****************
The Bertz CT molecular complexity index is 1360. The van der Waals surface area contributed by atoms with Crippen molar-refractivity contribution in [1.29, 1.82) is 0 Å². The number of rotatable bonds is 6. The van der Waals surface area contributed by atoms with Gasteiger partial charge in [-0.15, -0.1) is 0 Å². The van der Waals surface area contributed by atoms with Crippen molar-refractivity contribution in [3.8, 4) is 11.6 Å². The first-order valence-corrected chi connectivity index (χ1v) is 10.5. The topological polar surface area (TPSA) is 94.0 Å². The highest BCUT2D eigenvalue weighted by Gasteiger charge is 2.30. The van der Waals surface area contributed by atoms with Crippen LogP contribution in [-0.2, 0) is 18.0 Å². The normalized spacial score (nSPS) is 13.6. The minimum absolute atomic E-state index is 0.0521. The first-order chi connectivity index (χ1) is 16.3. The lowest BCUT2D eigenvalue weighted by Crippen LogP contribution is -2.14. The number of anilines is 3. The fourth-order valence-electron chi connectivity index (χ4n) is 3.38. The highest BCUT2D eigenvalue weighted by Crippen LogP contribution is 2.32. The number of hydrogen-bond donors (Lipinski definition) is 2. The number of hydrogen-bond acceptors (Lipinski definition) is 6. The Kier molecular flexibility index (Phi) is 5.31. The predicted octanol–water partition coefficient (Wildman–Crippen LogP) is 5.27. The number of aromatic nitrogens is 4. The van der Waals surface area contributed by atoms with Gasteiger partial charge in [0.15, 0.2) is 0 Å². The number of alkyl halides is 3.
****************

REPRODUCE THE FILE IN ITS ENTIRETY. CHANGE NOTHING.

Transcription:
The Bertz CT molecular complexity index is 1360. The van der Waals surface area contributed by atoms with Crippen molar-refractivity contribution in [1.29, 1.82) is 0 Å². The number of rotatable bonds is 6. The van der Waals surface area contributed by atoms with Gasteiger partial charge in [-0.15, -0.1) is 0 Å². The van der Waals surface area contributed by atoms with Crippen molar-refractivity contribution in [3.8, 4) is 11.6 Å². The first-order valence-corrected chi connectivity index (χ1v) is 10.5. The topological polar surface area (TPSA) is 94.0 Å². The highest BCUT2D eigenvalue weighted by Gasteiger charge is 2.30. The van der Waals surface area contributed by atoms with Crippen LogP contribution in [-0.2, 0) is 18.0 Å². The normalized spacial score (nSPS) is 13.6. The minimum absolute atomic E-state index is 0.0521. The first-order chi connectivity index (χ1) is 16.3. The lowest BCUT2D eigenvalue weighted by Crippen LogP contribution is -2.14. The number of anilines is 3. The fourth-order valence-electron chi connectivity index (χ4n) is 3.38. The highest BCUT2D eigenvalue weighted by Crippen LogP contribution is 2.32. The number of hydrogen-bond donors (Lipinski definition) is 2. The number of hydrogen-bond acceptors (Lipinski definition) is 6. The Kier molecular flexibility index (Phi) is 5.31. The predicted octanol–water partition coefficient (Wildman–Crippen LogP) is 5.27. The number of aromatic nitrogens is 4. The van der Waals surface area contributed by atoms with Gasteiger partial charge in [0.15, 0.2) is 0 Å². The number of alkyl halides is 3.